So the “official” future-proof, encouraged way of adding your own widgets is to include your own UI library in your custom JS file so it is not dependent on anything from canvas’ code. (On a side note, if you are going to do that, make sure that you are using a library that has good accessibility support, there are a lot out there that look nice but are unusable by screenreaders)
I hope that helps clear up some of the what, why, and when behind this question. I love reading these forums, you guys are so innovative, so helpful to each other and your passion to create great educational content shows!
As always, thank you sir. If you built a 16 week course on tweeking Canvas through code with best business practices, I would pay a lot to take it.
Great questions, and a great summary - thank you laurakgibbs. This back-end change has a huge amount of front-end impact - and a timeline, change process, and institutional plan will save a lot of grief (and support calls!) further down the road.
I can't answer too many of the questions above, but I am happy to chime in on the conversation.
When I started developing tools to extend Canvas, I took advantage of quite a few of the different features that are built into the Canvas style guide. However, as time moved on, I realized that such behaviors left that content at the mercy of Canvas. What I now develop, I take the approach that if Canvas were to take away everything that I rely on to make this content, what would it look like?
With that approach in mind, the tools I make create content as basic html and then I use jQuery to turn it into jQuery UI elements.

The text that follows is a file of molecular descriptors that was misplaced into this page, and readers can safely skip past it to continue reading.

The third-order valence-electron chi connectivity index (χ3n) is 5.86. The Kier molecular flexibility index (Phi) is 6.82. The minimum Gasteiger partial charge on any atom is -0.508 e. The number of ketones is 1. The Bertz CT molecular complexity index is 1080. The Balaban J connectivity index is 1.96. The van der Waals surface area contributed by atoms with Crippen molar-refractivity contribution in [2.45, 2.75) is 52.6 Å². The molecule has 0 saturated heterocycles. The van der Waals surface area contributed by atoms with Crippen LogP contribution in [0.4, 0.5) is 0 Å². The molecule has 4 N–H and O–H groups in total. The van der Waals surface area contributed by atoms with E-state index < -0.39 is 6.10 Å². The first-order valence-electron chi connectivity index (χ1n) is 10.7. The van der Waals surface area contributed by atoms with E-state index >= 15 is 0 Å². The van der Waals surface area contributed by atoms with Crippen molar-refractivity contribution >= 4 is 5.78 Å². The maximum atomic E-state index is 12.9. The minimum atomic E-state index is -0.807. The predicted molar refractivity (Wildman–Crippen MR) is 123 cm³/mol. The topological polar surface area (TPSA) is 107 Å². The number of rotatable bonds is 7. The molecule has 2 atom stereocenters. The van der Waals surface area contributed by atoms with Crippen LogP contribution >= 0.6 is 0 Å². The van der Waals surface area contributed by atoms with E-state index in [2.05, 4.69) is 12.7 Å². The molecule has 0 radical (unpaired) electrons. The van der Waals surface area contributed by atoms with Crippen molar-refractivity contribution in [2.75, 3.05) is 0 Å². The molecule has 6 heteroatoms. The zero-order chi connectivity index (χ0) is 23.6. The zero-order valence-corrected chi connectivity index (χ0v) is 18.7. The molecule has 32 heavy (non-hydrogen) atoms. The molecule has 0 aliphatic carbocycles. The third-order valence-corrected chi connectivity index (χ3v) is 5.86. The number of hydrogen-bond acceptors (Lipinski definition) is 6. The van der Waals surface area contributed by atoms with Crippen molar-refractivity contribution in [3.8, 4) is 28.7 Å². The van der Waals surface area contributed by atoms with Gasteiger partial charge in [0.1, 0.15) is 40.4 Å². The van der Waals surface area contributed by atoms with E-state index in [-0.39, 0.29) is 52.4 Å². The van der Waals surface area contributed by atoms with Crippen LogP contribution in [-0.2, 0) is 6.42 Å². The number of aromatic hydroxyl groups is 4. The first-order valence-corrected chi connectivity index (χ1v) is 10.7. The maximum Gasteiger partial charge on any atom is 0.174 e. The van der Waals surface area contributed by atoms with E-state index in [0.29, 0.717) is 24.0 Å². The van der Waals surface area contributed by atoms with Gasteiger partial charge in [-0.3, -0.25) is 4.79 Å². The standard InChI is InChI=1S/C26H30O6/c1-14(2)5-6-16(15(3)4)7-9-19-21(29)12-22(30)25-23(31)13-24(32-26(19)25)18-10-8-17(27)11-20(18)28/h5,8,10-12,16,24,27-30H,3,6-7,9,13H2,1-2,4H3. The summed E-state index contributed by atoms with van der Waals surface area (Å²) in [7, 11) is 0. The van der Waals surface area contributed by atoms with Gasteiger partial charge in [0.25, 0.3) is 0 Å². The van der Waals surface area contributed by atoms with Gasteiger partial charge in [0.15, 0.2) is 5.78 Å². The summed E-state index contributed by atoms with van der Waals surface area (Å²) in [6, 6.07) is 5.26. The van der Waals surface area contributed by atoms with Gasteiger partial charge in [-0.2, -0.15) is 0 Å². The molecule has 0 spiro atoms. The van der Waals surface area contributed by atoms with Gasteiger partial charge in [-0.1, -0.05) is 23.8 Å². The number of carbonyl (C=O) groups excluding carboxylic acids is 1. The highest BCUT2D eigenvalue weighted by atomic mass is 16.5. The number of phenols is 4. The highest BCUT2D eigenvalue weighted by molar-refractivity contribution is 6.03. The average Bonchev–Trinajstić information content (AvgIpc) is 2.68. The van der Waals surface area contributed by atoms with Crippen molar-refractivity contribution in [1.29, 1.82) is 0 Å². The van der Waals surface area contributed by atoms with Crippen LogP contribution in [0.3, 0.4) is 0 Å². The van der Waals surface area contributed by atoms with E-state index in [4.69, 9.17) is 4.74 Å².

Let's use tabs as an example. If you were to write the HTML for jQuery UI tabs, it would look something like this (exact implementation in Canvas probably varies):
<li><a href="#tabs-1">Nunc tincidunt</a></li>
<li><a href="#tabs-2">Proin dolor</a></li>
<li><a href="#tabs-3">Aenean lacinia</a></li>
<p>Proin elit arcu, rutrum commodo, vehicula tempus, commodo a, risus.</p>
<p>Morbi tincidunt, dui sit amet facilisis feugiat, odio metus gravida ante, ut pharetra massa metus id nunc.</p>
<p>Mauris eleifend est et turpis. Duis id erat. Suspendisse potenti. </p>
Now, if the jQuery UI were to suddenly disappear, you would end up with something like the following:
You have a list of links that don't really do much and groups of content the run into each other.
The approach I take is to create content using headings and divs more like this:
Now, don't get me wrong, I still use aspects of the Canvas style guide like button and table styles, but these are all things that are relatively easy to recreate should Canvas remove those styles from their own code. This ability to extend and add onto Canvas is one of the things I like most about Canvas.
Anyway, those are my ramblings for the moment.
I really like how this Community space allows discussion to happen not just across schools, but also across different types of users, with non-tech-faculty like me, and then people who have insight into Canvas administratively, institutionally, etc.
Getting different perspectives is surely a big part of finding a good solution. 🙂
I wonder if @kenneth_larsen might have some insight as his KennethWare used to be a community resource that seems to have turned into a full on enterprise for his group. Having tried to do what they did for our institution a year ago, I had to resort to telling folks to use the built in styles instead because it became too problematic.